Toronto media critic Barrie Zwicker, in his excellent book War, Peace & the Media, emphasizes that there can be no fundamental resolution of the arms race while East-West tensions are fueled by Cold War distortions of the Soviet Union.
Clearly, attempts to develop ties with dissident “peace” groups do not contribute one iota to easing these tensions. Instead, such activity, while perhaps well-intentioned, plays into the hands of those who wish to maintain and exploit what Zwicker describes as the prevailing “grotesque stereotype” of the Soviets.
It is tempting and comfortable to equally the need for national spokespersons to deal with the media. How incredibly hierarchical! As if any person or small group of designees could possibly speak for so varied and widely scattered a peace movement as the Canadian. especially at this early stage, when many fundamental issues have not even been discussed, let alone resolved.
The creation of a national structure by the Canadian peace movement would at this point be so wildly premature as to be destructive. The extreme financial “overhead” and bureaucratic ponderousness of PPCC’s attempts at national coordination were loud and clear indications that there is no justification whatever for such phantasmal entities as “national offices” in Canada for some time to come.
It is not only structural. but political and strategic disagreements that made the Winnipeg PPCC conference last February decide quite emphatically against attempting to form a national organization out of the Caravan Campaign. It is unfortunate that a small minority of self-appointed peace movement leaders continue to struggle against this recommendation in their attempts to saddle Canada’s peace movement with a structure we neither need nor want and continue to do their utmost to wedge themselves into that saddle. Other forums, including ACTs strategy conference held at Toronto’s City Hall later that month, came to the same conclusion for the same profound reasons.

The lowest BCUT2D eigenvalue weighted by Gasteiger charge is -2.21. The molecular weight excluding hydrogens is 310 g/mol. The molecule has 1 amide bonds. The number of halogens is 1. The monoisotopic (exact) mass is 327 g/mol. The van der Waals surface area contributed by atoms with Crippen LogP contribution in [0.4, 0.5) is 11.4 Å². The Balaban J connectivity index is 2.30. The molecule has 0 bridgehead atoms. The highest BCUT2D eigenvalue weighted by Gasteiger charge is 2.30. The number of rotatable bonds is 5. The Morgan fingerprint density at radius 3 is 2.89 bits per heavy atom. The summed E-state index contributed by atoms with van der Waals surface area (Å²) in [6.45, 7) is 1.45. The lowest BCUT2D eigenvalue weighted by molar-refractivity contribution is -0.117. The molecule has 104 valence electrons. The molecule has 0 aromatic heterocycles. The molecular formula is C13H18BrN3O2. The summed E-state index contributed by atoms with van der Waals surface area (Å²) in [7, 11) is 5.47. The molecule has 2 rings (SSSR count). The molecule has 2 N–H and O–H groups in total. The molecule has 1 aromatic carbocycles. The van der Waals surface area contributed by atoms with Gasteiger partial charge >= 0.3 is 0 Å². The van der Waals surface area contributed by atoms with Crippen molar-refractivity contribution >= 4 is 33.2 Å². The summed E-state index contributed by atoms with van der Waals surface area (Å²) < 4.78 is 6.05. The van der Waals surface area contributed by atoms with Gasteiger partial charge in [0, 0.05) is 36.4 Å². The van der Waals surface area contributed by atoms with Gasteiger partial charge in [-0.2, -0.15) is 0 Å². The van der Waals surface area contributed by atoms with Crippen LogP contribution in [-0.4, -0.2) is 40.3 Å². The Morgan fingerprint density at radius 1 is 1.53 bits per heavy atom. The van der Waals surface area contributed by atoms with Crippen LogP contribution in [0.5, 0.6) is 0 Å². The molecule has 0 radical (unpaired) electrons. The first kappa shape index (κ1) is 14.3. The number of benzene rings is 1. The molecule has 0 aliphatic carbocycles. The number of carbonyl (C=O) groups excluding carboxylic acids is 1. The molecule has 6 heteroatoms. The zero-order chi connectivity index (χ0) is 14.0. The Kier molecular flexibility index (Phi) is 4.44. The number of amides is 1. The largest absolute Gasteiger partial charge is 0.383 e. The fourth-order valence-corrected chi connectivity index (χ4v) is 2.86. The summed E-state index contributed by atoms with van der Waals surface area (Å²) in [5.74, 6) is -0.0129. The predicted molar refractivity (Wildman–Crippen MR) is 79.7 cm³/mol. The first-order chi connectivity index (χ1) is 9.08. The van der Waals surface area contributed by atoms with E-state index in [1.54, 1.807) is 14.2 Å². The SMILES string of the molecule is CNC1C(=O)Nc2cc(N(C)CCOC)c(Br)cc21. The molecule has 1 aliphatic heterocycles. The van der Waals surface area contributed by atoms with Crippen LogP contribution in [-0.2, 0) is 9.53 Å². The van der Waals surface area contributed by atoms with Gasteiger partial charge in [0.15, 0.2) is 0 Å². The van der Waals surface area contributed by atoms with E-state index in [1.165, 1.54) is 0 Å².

Issues which must be openly and publicly discussed before any national structure can be contemplated include:
Gary Marchant’s arguments for the need for “some type of national co-ordinating body for the Canadian peace movement” are specious indeed.
He speaks of the ‘Refuse the Cruise’ campaigns being relatively uncoordinated. A central weakness in the otherwise national campaign against cruise testing was the lack of participation by Vancouver’s End the Arms Race coalition in two out of three coast-to-coast actions. This absence from actions that involved up to twenty cities and towns was primarily due to EAR’s inflexible methods of organizing.
Marchant speaks of the difficulties in launching PPCe. These difficulties arose because it was an artificial campaign thrust upon the Canadian peace movement from above – exactly what ,should never happen again!
He complains of the lack of a united response to the Peace Institute. What could be morc irrelevant to the Canadian peace movement than this last bureaucratic scrap thrown it by a waning government?